Thursday, 1 August 2013

Beasts of burden

So I have just finished reading Joe Camp's book, Soul of a Horse. A very interesting read, all about how Joe and his wife first started sharing their life with some horses. This bit really made me think:

"Dr Matt was right when he said that until recently horses were pretty much just beasts of burden. But I believe many of them still are. Just different burdens. Instead of pulling a plow or wagon, they're jumping fences. Or racing. Or doing heavy-handed dressage ballets."

(He's American, so we'll forgive him for not being able to spell plough.)

Last year I remember seeing this promotional video for the Hickstead jumping on Sky. Lots of slow motion footage of the jumping. And lots of big bits, tight reins, heavy studs and leatherwork. Anybody else think these horses do not look happy?

Some of the dressage horses I saw at London 2012 certainly didn't either.

As for racing, starting a ridden career at two is, in my humble opinion, not good for any horse. I also don't like the way most racehorses are kept, little turnout, lots of concentrated feed, rugs, shoes, all the things we do to horses for our convenience, these things certainly aren't convenient for them. A huge percentage of them develop ulcers from the stress of their unnatural lifestyle, hardly surprising is it?

So why does all this happen? Same reason we've been using the horse as a beast of burden for thousands of years, because it suits us and because it makes us money.

But this abuse of the horse's trusting, compliant nature doesn't just go on at the high end of competition. Every time I go to a show here I see unhappy horses and heavy-handed riders. Kids wearing spurs. Ponies in gag bits. Tight nosebands. The infernal de Gogue. Horses getting hit because they didn't understand what the rider wanted of them. The list goes on.......

You don't have to take my word for it. Here are some pics I have taken in the last year or so - and these are just some of people I don't know, plenty of others I could include but this blog gets me into enough trouble as it is ;-)

The human race doesn't have much to be proud of really, does it?


Anonymous said...

This is a topic I've been mulling over for some time. Like you, I grew up with conventional horse keeping. Like you, I've changed my views on many things and I find myself repeatedly querying the way competition horses are treated. I idolised a certain Irish showjumper as a teenager, but I was horrified the first time I say him warming up a horse at the RDS - lots of yanking on the bit, spurring and whipping. But he was/is typical of competition riders, no better and no worse than most.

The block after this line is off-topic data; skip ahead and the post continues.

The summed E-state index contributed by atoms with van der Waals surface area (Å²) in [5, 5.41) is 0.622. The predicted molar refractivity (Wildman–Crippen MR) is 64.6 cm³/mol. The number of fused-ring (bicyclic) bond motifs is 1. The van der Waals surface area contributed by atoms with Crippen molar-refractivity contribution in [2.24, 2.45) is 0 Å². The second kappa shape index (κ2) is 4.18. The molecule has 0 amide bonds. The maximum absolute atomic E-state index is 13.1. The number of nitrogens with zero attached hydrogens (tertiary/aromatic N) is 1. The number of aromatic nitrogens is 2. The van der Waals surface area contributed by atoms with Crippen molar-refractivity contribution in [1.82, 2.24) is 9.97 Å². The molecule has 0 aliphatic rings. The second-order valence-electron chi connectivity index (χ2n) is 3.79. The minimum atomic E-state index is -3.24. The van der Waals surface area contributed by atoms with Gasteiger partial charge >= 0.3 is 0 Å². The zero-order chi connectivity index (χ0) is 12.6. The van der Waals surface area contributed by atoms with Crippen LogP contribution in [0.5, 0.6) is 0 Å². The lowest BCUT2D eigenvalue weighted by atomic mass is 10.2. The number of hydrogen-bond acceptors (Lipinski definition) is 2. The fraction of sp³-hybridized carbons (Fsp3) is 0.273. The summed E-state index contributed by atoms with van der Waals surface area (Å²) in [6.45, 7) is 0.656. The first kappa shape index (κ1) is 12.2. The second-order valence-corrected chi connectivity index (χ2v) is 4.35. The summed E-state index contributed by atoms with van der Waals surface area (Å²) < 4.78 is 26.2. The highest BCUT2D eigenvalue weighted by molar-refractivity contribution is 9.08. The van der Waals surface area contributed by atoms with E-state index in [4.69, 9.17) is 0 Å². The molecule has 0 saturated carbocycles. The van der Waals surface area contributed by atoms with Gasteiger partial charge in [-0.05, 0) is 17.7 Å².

I think we have to accept that yes, for the most part, horses ARE beasts of burden. In exchange for their work, their physical needs are met - extremely well in most cases. So their work could be a 30 minute warm-up followed by a 1.5 minute course of jumps, or a 25 minute warm-up followed by dancing around a dressage arena, or it could be ten minutes in the parade ring, a walk to the starting gates and a 2 minutes gallop OR it could be trudging endlessly around a dusty arena for six or seven hours a day with a series of beginners on board.
Whichever it is, these horses have to earn their bed & board. Jump higher, run faster, carry fat kids. Or pull a plough.

They're the unlucky ones. Their owners’ livelihood depends on the horse performing – clear round, winning races, not dumping fat kids on the ground, tilling the fields. When your income is depending on “success” you’ll do whatever it takes to give you an edge over your opponents – bigger bits and spurs for a faster response, feed the horse up to the eyeballs so it’s bursting out of its skin (guilty of this back in Aero’s eventing days!), breed for an excitable temperament for the same reason, apply still more equipment to contain the energy…

I don’t see it stopping any time soon and I don’t see HOW it can change. Horses are just business to many, many people, no matter how much they profess to love them.

Privately owned "fun" horses with caring enlightened owners are the lucky ones.

Although again, looking at how stressed Aero was by the move here (both horses have stress lines on their hooves which correspond to the time of the move), I wonder just how enlightened we all are? We still do what suits US! Even Joe Camp put his beloved herd through a massive move, too.

Phew bit of an essay, sorry.

Helen Barnes said...

It's one of those questions with no answer, like if we didn't use horses for our own ends, if we'd never started riding them, would they still be around? Or would they have died out like they did in North America? If I had to move back to the UK, would I sell my horses here to someone else, not knowing their eventual fate? No, I'd put them through the stress of a long journey to keep them.....

BTW, this is exactly the kind of debate we like on the forum..... ;-)

Rosa Rantanen said...

I hate promotional videos like that, because then the people who don't know anything about horses start to think that this is normal, and then those who decide to start riding will think that rein yanking, bigger bits and a tight contact are the way to go!

English Rider said...

I agree with you, completely. I just wanted to give you something positive. I popped into a local show this morning and watched a couple of jumping rounds. There was a remarkable young female rider with a great seat and no spurs and another small boy on a huge horse, both obviously enjoying the course. In the back arena there was a competition, maybe akin to handy hunter? The top four riders after the jumping round were told to remove martingales and stirrups to return for final evaluation.
I was thrilled to see all of the above.

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